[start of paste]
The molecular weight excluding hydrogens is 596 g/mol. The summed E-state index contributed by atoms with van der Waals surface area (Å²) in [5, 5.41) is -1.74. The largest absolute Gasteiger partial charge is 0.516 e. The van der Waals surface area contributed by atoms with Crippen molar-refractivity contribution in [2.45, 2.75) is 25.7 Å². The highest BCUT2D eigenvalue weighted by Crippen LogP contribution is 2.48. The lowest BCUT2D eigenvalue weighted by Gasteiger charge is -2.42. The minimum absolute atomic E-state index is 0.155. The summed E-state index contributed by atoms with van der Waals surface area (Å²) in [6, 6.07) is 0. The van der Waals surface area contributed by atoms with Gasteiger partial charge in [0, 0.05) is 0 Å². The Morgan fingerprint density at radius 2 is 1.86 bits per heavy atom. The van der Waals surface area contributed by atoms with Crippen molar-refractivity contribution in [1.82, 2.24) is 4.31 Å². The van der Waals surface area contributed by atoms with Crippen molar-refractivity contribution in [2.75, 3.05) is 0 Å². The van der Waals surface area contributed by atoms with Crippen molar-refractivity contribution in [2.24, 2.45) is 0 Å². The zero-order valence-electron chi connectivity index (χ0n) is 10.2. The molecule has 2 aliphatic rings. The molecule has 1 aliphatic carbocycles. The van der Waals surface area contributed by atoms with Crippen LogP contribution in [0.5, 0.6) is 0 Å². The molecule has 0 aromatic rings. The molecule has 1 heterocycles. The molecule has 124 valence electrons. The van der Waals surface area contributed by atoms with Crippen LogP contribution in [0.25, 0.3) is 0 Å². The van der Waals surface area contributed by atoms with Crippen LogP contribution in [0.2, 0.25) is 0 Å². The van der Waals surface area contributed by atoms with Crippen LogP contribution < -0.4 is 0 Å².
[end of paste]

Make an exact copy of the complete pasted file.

The molecular weight excluding hydrogens is 596 g/mol. The summed E-state index contributed by atoms with van der Waals surface area (Å²) in [5, 5.41) is -1.74. The largest absolute Gasteiger partial charge is 0.516 e. The van der Waals surface area contributed by atoms with Crippen molar-refractivity contribution in [2.45, 2.75) is 25.7 Å². The highest BCUT2D eigenvalue weighted by Crippen LogP contribution is 2.48. The lowest BCUT2D eigenvalue weighted by Gasteiger charge is -2.42. The minimum absolute atomic E-state index is 0.155. The summed E-state index contributed by atoms with van der Waals surface area (Å²) in [6, 6.07) is 0. The van der Waals surface area contributed by atoms with Gasteiger partial charge in [0, 0.05) is 0 Å². The Morgan fingerprint density at radius 2 is 1.86 bits per heavy atom. The van der Waals surface area contributed by atoms with Crippen molar-refractivity contribution in [1.82, 2.24) is 4.31 Å². The van der Waals surface area contributed by atoms with Crippen molar-refractivity contribution in [2.75, 3.05) is 0 Å². The van der Waals surface area contributed by atoms with Crippen molar-refractivity contribution in [2.24, 2.45) is 0 Å². The zero-order valence-electron chi connectivity index (χ0n) is 10.2. The molecule has 2 aliphatic rings. The molecule has 1 aliphatic carbocycles. The van der Waals surface area contributed by atoms with Crippen LogP contribution in [0.5, 0.6) is 0 Å². The molecule has 0 aromatic rings. The molecule has 1 heterocycles. The molecule has 124 valence electrons. The van der Waals surface area contributed by atoms with Crippen LogP contribution in [0.25, 0.3) is 0 Å². The van der Waals surface area contributed by atoms with Crippen LogP contribution in [0.2, 0.25) is 0 Å². The van der Waals surface area contributed by atoms with Crippen LogP contribution < -0.4 is 0 Å².